La Porte in LaPorte County, Indiana — The American Midwest (Great Lakes)
The Lincoln Highway in La Porte County
"Through the Door"
La Porte County became the second largest county in geographic area (608 square miles) in Indiana and was organized in 1832. Fur traders and early settlers used the Sauk Trail that had been created by Native Americans who lived in and traveled through this area.
(Paraphrased from Jan Shupert-Arick’s book The Lincoln Highway Across Indiana.)
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Bob’s Bar-B-Q - Beginning in the 1920's Bob’s Bar-B-Q was a popular stop on the Lincoln Highway and is one that is still remembered by the local old timers. Located near the junction of Indiana 2 (Lincoln Highway) and U.S. 20 in Rolling Prairie, it remains a busy eatery. Now known as Jennie Rae’s, the slogan is “Where our family meets yours.”
(Courtesy Jennie Rae’s)
Downtown La Porte, 1954 The American Restaurant, now B&J’s American
(Courtesy John Pappas)
The Hotel Rumely, 800 Michigan Avenue, is now the restored Rumely Historic Apartments. Built in 1912, the 100 room hotel opened in 1913. It was a popular overnight stay for Lincoln Highway travelers. According to an advertisement in the 1915 Complete Official Road Guide of the Lincoln Highway the rooms were fireproof, modern throughout, and used the European plan with rates of $1.00 and up. Rooms with baths were $1.50 and up. “Special Attention Given to Automobile Parties”.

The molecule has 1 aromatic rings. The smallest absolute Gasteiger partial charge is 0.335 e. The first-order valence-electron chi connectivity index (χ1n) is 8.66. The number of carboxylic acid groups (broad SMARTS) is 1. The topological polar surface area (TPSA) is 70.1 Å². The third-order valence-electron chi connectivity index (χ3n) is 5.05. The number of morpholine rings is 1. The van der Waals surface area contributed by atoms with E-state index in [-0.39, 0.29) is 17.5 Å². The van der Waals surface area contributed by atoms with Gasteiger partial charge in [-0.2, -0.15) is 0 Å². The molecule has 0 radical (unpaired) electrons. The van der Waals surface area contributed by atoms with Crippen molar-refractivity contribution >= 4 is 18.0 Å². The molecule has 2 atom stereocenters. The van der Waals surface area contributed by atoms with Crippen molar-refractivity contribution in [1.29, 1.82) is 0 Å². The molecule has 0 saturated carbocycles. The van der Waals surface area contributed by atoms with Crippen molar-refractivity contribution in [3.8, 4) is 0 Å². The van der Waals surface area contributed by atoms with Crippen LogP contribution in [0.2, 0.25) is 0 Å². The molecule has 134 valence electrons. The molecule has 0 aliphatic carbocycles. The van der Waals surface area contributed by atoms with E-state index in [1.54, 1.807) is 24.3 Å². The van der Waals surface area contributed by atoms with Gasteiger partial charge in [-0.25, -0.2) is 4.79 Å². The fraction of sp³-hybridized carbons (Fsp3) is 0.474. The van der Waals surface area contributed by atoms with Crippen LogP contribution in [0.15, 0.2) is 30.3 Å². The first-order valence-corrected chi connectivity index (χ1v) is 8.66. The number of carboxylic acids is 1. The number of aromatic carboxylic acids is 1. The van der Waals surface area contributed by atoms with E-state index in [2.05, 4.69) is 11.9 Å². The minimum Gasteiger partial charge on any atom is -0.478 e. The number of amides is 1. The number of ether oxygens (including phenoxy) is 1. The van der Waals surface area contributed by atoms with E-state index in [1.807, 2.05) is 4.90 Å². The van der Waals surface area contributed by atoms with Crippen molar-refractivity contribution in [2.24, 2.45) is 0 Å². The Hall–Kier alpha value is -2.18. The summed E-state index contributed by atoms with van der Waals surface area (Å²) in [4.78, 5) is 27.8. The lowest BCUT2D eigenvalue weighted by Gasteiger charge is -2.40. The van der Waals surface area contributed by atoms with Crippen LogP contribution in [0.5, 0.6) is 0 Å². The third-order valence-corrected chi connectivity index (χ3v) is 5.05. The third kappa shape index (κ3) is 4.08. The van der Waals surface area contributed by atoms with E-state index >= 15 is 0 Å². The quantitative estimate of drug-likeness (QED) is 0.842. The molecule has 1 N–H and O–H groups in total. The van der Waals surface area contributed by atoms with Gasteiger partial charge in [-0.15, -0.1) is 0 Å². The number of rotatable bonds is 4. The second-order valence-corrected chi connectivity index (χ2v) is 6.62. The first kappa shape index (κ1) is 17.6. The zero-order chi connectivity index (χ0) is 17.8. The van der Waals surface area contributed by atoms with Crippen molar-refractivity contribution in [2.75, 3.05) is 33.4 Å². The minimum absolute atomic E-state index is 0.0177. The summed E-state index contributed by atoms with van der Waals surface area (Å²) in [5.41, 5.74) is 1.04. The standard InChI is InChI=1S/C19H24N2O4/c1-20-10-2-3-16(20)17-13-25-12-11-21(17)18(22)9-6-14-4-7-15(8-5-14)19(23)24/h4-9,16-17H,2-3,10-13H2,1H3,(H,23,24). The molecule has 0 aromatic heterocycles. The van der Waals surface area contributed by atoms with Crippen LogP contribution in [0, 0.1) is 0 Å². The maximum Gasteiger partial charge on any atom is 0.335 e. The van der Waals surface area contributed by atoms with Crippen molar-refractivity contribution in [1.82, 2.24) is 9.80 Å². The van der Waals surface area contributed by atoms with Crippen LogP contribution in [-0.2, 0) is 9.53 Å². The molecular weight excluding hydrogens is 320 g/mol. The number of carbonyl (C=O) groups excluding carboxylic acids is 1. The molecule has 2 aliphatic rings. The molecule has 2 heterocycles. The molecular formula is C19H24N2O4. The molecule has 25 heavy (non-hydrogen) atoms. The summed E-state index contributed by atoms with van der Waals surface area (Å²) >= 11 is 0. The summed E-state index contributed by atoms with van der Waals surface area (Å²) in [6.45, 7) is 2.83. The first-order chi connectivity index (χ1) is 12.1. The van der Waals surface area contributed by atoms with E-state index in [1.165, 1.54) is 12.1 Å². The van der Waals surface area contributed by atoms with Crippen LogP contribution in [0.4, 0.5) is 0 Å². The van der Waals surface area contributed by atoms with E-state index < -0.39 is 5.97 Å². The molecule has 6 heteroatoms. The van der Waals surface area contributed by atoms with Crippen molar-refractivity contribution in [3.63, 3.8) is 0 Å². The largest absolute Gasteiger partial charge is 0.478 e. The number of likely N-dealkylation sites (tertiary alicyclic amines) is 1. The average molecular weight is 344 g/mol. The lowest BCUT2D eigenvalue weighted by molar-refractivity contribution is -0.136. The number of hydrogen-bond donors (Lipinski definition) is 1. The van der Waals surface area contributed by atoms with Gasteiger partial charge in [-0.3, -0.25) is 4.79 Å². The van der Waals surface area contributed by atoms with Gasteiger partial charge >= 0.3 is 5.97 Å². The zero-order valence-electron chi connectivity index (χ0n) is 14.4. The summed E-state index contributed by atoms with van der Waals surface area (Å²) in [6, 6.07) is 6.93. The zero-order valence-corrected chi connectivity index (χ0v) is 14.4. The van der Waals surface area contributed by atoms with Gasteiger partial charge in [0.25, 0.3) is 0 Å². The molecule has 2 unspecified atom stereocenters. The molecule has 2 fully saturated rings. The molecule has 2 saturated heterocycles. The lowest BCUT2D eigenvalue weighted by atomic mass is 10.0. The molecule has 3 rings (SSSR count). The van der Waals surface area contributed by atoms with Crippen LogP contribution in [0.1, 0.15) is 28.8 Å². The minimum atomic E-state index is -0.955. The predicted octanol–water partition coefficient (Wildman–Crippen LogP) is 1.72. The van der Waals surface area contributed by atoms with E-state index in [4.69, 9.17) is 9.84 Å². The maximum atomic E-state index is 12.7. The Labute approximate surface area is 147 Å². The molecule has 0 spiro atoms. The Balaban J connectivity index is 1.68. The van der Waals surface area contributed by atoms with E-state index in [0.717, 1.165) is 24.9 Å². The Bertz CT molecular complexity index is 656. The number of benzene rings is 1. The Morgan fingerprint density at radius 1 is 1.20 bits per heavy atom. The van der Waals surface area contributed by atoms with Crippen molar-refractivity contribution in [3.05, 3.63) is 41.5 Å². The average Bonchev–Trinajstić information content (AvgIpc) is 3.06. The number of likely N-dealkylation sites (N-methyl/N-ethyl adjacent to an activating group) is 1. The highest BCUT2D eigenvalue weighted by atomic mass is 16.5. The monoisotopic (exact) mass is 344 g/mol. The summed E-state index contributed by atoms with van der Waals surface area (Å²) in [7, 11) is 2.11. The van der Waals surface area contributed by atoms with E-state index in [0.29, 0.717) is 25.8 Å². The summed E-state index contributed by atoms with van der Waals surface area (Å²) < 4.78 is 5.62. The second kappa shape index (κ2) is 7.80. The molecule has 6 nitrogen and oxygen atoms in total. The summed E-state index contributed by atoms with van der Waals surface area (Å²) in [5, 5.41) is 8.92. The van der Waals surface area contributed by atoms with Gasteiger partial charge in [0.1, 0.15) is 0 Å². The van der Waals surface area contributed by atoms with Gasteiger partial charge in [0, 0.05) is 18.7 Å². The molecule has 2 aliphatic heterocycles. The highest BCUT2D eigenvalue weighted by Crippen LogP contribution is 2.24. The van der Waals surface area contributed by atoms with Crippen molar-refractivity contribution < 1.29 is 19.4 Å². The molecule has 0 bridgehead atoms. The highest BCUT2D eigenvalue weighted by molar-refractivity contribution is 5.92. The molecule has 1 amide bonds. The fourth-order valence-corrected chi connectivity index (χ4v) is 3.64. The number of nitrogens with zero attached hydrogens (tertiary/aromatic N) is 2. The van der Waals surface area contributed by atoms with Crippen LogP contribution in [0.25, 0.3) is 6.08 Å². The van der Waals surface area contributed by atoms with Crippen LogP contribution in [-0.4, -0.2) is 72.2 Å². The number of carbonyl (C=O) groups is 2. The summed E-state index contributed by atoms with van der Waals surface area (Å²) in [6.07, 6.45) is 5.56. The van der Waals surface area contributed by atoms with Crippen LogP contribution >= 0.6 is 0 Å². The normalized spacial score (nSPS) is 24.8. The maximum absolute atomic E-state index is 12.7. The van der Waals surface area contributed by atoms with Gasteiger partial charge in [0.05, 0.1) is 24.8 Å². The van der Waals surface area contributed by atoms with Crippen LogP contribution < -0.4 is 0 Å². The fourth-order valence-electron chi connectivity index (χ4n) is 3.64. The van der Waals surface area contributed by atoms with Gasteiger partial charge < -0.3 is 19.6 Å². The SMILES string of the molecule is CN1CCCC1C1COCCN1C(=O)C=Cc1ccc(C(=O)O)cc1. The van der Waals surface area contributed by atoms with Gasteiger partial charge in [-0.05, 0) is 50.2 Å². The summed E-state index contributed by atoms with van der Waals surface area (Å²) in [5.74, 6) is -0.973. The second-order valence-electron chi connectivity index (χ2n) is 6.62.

(Courtesy Russell Rein.)
Lincoln Highway Day in La Porte, June 25, 1915. The Lincoln Highway Association made a film of scenes along the Lincoln Highway and La Porte was one of 65 cities represented. The thousands of people attending witnessed the greatest industrial parade in the history of La Porte. After the parade, LH Field Secretary H.C. Ostermann selected Miss Dorothy Dolan as the prettiest girl from the La Porte Bay Tree Inn basketball team float. Dorothy is pictured riding in the official Lincoln Highway Car, a Stutz.
(Courtesy John Pappas)
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The Interurban (Northern
(Courtesy La Porte County Historical Society)